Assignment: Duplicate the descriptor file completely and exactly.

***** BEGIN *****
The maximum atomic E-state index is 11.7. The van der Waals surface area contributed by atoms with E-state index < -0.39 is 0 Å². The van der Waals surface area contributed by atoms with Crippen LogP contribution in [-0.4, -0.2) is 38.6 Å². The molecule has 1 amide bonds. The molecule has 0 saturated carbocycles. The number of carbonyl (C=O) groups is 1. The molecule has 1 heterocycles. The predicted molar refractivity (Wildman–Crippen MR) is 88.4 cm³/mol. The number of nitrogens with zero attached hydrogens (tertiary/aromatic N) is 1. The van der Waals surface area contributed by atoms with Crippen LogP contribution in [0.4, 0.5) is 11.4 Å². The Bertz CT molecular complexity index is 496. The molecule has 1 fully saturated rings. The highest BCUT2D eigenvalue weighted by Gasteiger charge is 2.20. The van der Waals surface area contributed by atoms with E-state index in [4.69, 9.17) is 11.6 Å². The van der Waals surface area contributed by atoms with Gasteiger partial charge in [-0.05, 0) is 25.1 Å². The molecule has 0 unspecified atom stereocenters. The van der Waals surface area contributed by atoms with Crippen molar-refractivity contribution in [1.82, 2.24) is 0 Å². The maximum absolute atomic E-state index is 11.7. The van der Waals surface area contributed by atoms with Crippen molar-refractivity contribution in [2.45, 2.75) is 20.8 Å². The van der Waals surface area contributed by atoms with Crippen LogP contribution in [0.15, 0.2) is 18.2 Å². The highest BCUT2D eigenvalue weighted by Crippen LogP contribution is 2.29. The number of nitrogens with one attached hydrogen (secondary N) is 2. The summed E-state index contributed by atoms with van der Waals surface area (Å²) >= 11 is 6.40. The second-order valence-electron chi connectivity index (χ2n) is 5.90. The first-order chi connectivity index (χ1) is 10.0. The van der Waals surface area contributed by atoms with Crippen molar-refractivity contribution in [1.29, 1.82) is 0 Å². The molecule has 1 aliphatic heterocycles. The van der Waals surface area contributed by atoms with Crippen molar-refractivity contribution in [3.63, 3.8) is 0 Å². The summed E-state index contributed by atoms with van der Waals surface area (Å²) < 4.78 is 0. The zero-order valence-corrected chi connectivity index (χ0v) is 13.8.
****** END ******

The maximum atomic E-state index is 11.7. The van der Waals surface area contributed by atoms with E-state index < -0.39 is 0 Å². The van der Waals surface area contributed by atoms with Crippen LogP contribution in [-0.4, -0.2) is 38.6 Å². The molecule has 1 amide bonds. The molecule has 0 saturated carbocycles. The number of carbonyl (C=O) groups is 1. The molecule has 1 heterocycles. The predicted molar refractivity (Wildman–Crippen MR) is 88.4 cm³/mol. The number of nitrogens with zero attached hydrogens (tertiary/aromatic N) is 1. The van der Waals surface area contributed by atoms with Crippen LogP contribution in [0.4, 0.5) is 11.4 Å². The Bertz CT molecular complexity index is 496. The molecule has 1 fully saturated rings. The highest BCUT2D eigenvalue weighted by Gasteiger charge is 2.20. The van der Waals surface area contributed by atoms with E-state index in [4.69, 9.17) is 11.6 Å². The van der Waals surface area contributed by atoms with Gasteiger partial charge in [-0.05, 0) is 25.1 Å². The molecule has 0 unspecified atom stereocenters. The van der Waals surface area contributed by atoms with Crippen molar-refractivity contribution in [1.82, 2.24) is 0 Å². The maximum absolute atomic E-state index is 11.7. The van der Waals surface area contributed by atoms with Crippen molar-refractivity contribution in [2.45, 2.75) is 20.8 Å². The van der Waals surface area contributed by atoms with Crippen LogP contribution in [0.15, 0.2) is 18.2 Å². The highest BCUT2D eigenvalue weighted by Crippen LogP contribution is 2.29. The number of nitrogens with one attached hydrogen (secondary N) is 2. The summed E-state index contributed by atoms with van der Waals surface area (Å²) >= 11 is 6.40. The second-order valence-electron chi connectivity index (χ2n) is 5.90. The first-order chi connectivity index (χ1) is 10.0. The van der Waals surface area contributed by atoms with Crippen molar-refractivity contribution in [1.29, 1.82) is 0 Å². The molecule has 1 aliphatic heterocycles. The van der Waals surface area contributed by atoms with Crippen molar-refractivity contribution in [3.63, 3.8) is 0 Å². The summed E-state index contributed by atoms with van der Waals surface area (Å²) < 4.78 is 0. The zero-order valence-corrected chi connectivity index (χ0v) is 13.8.